So I don’t know what’s rhetoric and what’s reality. Ten teaching jobs? Just because we might give the schools the exact same amount of money we gave them last year.
Superintendent Dillon prevailed, with the help of School Committee member Richard Dohoney and Finance Committee member Leigh Davis, who both made impassioned pleas not to abandon our teachers or children, and Town Meeting passed the half million dollar increase.
The Edge celebrated the victory, contrasting the “more measured tone” of approval of the school budget with the “paroxysm of resentment” that marked the defeat of the $56 million dollar high school renovation project.
But might there not be another, more measured analysis to explain the decision of Great Barrington voters to overwhelmingly oppose a $56 million renovation project for Monument Mountain High School?
A cursory look at the project with its indoor greenhouse and $4 million fee for Symmes, Maini & McKee Associates for architectural services, and estimates of between $238 and $348 a square foot might serve as an incentive for some critical analysis. “Paroxysm of resentment” hardly does justice to those who were motivated to see how the project could be reconfigured to prioritize what was absolutely necessary while cutting back on what might be merely discretionary. And even the November 2013 letter of BHRSD outlining the decision to proceed with the project offered a less expensive, base repair option of $42 million to cover renovations without expansion. Clearly, there are ways to save money while saving Monument Mountain High School.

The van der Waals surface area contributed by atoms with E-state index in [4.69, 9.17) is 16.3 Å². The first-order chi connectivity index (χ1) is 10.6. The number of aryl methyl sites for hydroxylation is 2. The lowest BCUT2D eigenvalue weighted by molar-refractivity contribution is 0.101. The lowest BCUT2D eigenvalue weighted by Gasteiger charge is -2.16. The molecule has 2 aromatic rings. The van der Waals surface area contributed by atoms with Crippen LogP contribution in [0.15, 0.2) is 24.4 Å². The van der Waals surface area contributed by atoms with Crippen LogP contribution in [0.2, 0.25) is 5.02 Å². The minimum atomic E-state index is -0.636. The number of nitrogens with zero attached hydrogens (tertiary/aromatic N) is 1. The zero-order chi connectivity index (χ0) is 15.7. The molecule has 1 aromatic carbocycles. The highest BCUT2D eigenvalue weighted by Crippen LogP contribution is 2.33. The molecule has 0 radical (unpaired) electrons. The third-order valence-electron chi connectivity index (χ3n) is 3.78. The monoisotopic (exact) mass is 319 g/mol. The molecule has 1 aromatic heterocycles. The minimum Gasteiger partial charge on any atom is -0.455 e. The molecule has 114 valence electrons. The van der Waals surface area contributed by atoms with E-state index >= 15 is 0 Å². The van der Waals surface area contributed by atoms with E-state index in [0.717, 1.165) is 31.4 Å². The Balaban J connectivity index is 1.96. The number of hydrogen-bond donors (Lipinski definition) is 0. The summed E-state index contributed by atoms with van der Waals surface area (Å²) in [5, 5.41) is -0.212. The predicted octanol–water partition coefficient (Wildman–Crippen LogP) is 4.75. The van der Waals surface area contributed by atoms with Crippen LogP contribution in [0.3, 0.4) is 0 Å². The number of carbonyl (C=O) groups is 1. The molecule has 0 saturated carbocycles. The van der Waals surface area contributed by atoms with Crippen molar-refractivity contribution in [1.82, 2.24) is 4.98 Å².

Perhaps one man’s “paroxysm” is another man’s “prudence.” And one man’s idea of “resentment” might be another man’s notion of “fiscal responsibility.”
School Committee Member Rich Dohoney was quoted suggesting voters were voting “on firing of teachers.” Leigh Davis was quoted telling voters: “We have our teachers dependent upon what we decide here, and students depending on it, too, wanting to know whether their teachers will be back next year.”
Good theater, dynamic news coverage but less than complete analysis. Why doesn’t The Edge publish the complete school budget, and offer several contrasting analyses? Why doesn’t The Edge ask local building contractors and developers to analyze in detail the proposed $54 million Monument Mountain renovation? Why, for example, does a 16-year-old roof need repair?
It is time to move beyond the stark good-bad, do you care about the kids simplifications we’ve experienced so many times in the past when it’s time to talk about education here in The Best Small Town in America. Leigh Davis suggested “This vote on the school budget is about an investment in the future, not a witch hunt.”
I understand how easy it is to imagine that those voters who don’t say yes, who don’t vote yes, just don’t care about teachers. To imagine that they don’t care about kids.
It’s not hard to confuse asking tough questions, wanting to question official orthodoxy and a determination to dig deeper with negativity. Maybe it’s even easy to imagine that those who are trying to find less expensive and more efficient ways to do things are only hunting witches.
But even a quick look at how school construction happens here in The Commonwealth, a cursory examination of how the Massachusetts School Building Authority does business would leave most sensible men and women with a list of questions.
So maybe it’s time for more facts and more figures and less flamboyant rhetoric.
And how about gracefully granting everyone the right to care about kids, to treasure education, while we all try our best to make life bearable for those with less.